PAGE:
Peggy O’Mara said, “The way we speak to our children becomes their inner voice”.

What’s more, research shows that children, whose parents take the time to explain rules and discuss consequences of bad behaviour, are popular amongst their peers and they have more self-control and less conflict with peers. [4]

5. Be sensitive to your child’s emotions.

One study, done by Suzanne Denham in 1997, asked children to say what they think their parents would do when they experience strong emotions in various situations, for instance when they wake up from a bad dream. The very same children who reported that their parents would comfort them and not ignore their emotions or get angry were the ones who were pointed out by teachers to be more socially skilled when they are with their friends. These children were also better able to relate to other children’s feelings and they were generally more cooperative. [5]

What much of the research boils down to is that positive parental involvement is very important to their children’s social development.

What’s more, discussing thoughts and emotions, whether positive or negative, helps our children to understand their own thinking and feelings, and therefore other people’s, so much better.

This article is written by:

The Practica Programme is a comprehensive research- and play-based home programme. 

This unique system has stood the test of time since 1993, and it comprises of a wooden box with specialized apparatus, parents’ guides, an advisory service and educational newsletters.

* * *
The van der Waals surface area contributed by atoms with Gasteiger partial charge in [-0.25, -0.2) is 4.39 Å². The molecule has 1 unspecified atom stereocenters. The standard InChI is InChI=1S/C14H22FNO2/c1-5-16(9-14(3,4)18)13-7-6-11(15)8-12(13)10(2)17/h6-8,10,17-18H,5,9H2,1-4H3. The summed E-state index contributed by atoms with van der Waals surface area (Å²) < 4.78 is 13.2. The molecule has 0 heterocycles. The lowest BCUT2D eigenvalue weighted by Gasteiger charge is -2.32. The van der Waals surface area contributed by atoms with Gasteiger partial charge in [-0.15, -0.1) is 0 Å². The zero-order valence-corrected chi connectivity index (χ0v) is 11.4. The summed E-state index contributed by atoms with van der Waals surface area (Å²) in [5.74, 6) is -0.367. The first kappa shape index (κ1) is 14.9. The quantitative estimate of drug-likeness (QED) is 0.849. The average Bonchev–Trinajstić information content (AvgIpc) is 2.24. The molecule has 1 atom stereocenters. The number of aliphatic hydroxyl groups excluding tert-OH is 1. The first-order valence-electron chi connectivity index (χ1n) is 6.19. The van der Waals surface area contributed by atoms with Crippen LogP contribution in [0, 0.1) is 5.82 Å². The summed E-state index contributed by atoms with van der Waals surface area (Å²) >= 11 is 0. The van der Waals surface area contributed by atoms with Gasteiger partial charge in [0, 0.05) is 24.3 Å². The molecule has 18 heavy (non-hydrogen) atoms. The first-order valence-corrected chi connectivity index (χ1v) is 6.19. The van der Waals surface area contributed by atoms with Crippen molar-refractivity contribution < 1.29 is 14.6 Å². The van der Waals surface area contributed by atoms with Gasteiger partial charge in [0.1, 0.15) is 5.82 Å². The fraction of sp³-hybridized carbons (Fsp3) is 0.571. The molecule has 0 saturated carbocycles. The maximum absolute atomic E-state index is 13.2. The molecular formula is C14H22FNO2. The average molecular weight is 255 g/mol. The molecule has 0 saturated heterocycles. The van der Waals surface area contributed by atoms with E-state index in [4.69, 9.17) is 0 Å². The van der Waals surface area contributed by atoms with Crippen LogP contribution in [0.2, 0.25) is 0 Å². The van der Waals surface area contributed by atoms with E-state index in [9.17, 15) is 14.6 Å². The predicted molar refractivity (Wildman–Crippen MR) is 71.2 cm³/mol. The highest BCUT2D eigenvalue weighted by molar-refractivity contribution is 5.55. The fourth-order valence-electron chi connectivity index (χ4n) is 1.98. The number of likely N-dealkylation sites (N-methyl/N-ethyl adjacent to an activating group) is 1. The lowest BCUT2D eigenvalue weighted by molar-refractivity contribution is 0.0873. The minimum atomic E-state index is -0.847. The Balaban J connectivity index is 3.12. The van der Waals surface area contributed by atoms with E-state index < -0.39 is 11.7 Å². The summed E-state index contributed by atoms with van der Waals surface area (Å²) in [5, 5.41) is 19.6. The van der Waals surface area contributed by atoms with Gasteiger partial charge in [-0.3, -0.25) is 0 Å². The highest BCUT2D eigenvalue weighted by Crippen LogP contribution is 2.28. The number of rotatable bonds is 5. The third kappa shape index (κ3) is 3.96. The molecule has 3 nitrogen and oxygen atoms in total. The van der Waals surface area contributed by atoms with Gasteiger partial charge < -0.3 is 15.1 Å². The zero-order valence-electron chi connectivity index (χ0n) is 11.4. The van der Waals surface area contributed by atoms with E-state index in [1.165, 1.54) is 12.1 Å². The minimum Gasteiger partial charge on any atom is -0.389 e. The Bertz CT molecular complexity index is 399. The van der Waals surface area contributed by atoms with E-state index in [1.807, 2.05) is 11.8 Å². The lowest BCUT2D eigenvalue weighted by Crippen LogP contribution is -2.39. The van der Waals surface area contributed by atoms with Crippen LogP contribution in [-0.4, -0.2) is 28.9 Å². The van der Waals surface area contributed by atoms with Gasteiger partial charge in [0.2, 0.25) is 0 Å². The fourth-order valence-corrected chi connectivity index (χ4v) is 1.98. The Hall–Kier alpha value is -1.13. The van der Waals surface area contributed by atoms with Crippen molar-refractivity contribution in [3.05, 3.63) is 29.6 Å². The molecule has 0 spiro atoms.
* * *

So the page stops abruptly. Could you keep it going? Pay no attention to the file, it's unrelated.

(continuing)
From birth to 23 months of age, parents choose from a balanced selection of more than 1000 activities to develop the 14 fundamental skills age-appropriately.

For children between 2 and 7 years, the 50 school readiness skills are divided into 6 groups and tackled systematically, year by year, with 10- to 20-minute games that can be adapted to a child’s level of functioning. 

References:

  1. Tompkins, V., Benigno, J.P., Lee, B.K., Wright, B.M. (2018). The relation between parents’ mental state talk and children’s social understanding: A meta-analysis. Social Development, 27(2), 223-246.
  2. Valiente, C., Fabes, R. A., Eisenberg, N., & Spinrad, T. L. (2004). The relations of parental expressivity and support to children’s coping with daily stress. Journal of Family Psychology : JFP : journal of the Division of Family Psychology of the American Psychological Association (Division 43), 18(1), 97–106. 
  3. Goldstein, T. R., & Lerner, M. D. (2018). Dramatic pretend play games uniquely improve emotional control in young children. Developmental science, 21(4).
  4. Moreno-Ruiz, D., Estévez, E., Jiménez, T. I., & Murgui, S. (2018). Parenting Style and Reactive and Proactive Adolescent Violence: Evidence from Spain. International journal of environmental research and public health, 15(12), 2634. 
  5. Denham, S. (2010). “When I have a bad dream, Mommy holds me.” Preschoolers’ conceptions of emotions, parental socialisation, and emotional competence. International Journal of Behavioral Development, Feb. 301-319.